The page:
Puerto Rico board cites progress in asking for continued PREPA mediation


The Puerto Rico Oversight Board pointed to progress in negotiations in its attempt to convince the bankruptcy judge to extend the Puerto Rico Electric Power Authority mediation period for several more weeks.

Progress has particularly been made regarding securities structure, the board said in a filing with Judge Laura Taylor Swain Wednesday.

Swain is considering a request made earlier Wednesday by the PREPA mediators to extend her mediation deadline from Aug. 1 to Aug. 15, with the option of extending it further to Sept. 9.

Puerto Rico Oversight Board Attorney Martin Bienenstock said progress had been made in the PREPA negotiations.

The board, through its attorney Martin Bienenstock, endorsed the proposal.

The board and the mediators have “primarily” been “engaging” with the authority’s bondholders, the board said. However, PREPA “has started engaging” with attorneys for its union, retirees, unsecured creditors committee, and fuel line lenders, the board said.

The Ad Hoc Group of PREPA Bondholders, National Public Finance Guarantee, Assured Guaranty, Syncora Guarantee, and the fuel line lenders had not expressed their position on the proposed extension, the board said. Swain gave until 3 p.m. Thursday to file a position on the proposed extension. None of these parties filed.

On Thursday the PREPA retiree group, Sistema de Retiro de Empleados de la Autoridad de Energía Eléctrica (SREAEE), and a PREPA union, Unión de Trabajadores de la Industria Eléctrica y Riego (UTIER), filed a joint objection to the request for mediation extension. They said they had not been able to participate in any mediation sessions.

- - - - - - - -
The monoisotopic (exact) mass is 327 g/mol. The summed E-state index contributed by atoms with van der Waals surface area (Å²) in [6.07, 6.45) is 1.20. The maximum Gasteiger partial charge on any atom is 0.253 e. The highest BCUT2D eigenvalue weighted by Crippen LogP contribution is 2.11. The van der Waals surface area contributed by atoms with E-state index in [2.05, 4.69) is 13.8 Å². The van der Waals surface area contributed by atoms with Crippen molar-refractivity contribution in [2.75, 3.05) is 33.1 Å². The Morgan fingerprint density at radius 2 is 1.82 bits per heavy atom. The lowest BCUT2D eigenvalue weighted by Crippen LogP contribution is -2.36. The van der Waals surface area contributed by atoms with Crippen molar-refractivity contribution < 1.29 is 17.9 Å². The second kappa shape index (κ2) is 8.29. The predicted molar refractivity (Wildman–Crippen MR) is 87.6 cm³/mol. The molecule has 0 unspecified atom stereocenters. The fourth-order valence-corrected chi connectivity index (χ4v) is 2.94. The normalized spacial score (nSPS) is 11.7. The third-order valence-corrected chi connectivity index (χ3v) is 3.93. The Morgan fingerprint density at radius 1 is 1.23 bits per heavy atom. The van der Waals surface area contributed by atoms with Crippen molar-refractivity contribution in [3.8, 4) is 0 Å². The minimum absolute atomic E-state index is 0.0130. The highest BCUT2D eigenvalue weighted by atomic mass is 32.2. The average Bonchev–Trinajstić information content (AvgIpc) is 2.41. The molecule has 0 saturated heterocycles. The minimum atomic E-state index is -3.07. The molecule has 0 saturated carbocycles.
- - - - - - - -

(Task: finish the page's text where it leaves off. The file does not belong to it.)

They argued “to continue extending the schedule without resolving the pending litigations would repeat the mistakes of the defunct Restructuring Support Agreement, as the main focus has been and will likely continue to be the negotiation between the Oversight Board and the bondholders,” the groups said. Litigation, they claim, “would settle threshold issues that could accelerate the negotiation of agreements within the confines of permissible outcomes.”

Accordingly, the groups again asked for commencing litigation.

In a separate filing on Thursday, the Unsecured Creditors Committee asked Swain to allow litigation to begin.

All parties in the mediation had until 10 a.m. on Friday to file replies to the position papers submitted through 3 p.m. Thursday.

While none of the parties filed a reply, the mediation team filed a defense of its actions Friday morning. It said it “is aware that some parties are legitimately frustrated with a process that is taking far longer than the mediation team reasonably anticipated, and also that there has been little direct communication with certain mediation parties.”

“The lack of communication should not be taken as an indication that the mediation team seeks less than a global resolution for PREPA; rather, it merely reflects the mediation team’s judgment that a staged process is the best process at this juncture,” the mediators said. 

Swain has indicated she will decide the on the request for more time without a hearing.

The current round of mediation sessions started in response to Gov. Pedro Pierluisi withdrawing from the last PREPA debt restructuring deal in early March.

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